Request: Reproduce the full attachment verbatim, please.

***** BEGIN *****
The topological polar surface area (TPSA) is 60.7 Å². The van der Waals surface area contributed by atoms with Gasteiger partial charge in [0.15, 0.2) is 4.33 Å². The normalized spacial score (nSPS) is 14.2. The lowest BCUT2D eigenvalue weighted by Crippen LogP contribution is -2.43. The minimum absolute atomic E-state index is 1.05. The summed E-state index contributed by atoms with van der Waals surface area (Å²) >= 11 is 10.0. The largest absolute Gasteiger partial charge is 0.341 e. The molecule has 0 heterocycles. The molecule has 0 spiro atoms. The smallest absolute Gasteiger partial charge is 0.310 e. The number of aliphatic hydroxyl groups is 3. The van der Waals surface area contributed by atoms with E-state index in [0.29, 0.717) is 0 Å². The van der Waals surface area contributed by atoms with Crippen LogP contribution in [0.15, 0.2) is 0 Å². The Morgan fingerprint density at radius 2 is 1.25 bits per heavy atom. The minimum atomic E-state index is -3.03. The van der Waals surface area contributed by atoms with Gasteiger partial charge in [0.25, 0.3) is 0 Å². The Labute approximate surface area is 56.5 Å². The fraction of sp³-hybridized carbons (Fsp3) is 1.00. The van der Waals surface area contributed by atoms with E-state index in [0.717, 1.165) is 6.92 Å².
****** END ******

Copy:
The topological polar surface area (TPSA) is 60.7 Å². The van der Waals surface area contributed by atoms with Gasteiger partial charge in [0.15, 0.2) is 4.33 Å². The normalized spacial score (nSPS) is 14.2. The lowest BCUT2D eigenvalue weighted by Crippen LogP contribution is -2.43. The minimum absolute atomic E-state index is 1.05. The summed E-state index contributed by atoms with van der Waals surface area (Å²) >= 11 is 10.0. The largest absolute Gasteiger partial charge is 0.341 e. The molecule has 0 heterocycles. The molecule has 0 spiro atoms. The smallest absolute Gasteiger partial charge is 0.310 e. The number of aliphatic hydroxyl groups is 3. The van der Waals surface area contributed by atoms with E-state index in [0.29, 0.717) is 0 Å². The van der Waals surface area contributed by atoms with Crippen LogP contribution in [0.15, 0.2) is 0 Å². The Morgan fingerprint density at radius 2 is 1.25 bits per heavy atom. The minimum atomic E-state index is -3.03. The van der Waals surface area contributed by atoms with Gasteiger partial charge in [0.25, 0.3) is 0 Å². The Labute approximate surface area is 56.5 Å². The fraction of sp³-hybridized carbons (Fsp3) is 1.00. The van der Waals surface area contributed by atoms with E-state index in [0.717, 1.165) is 6.92 Å².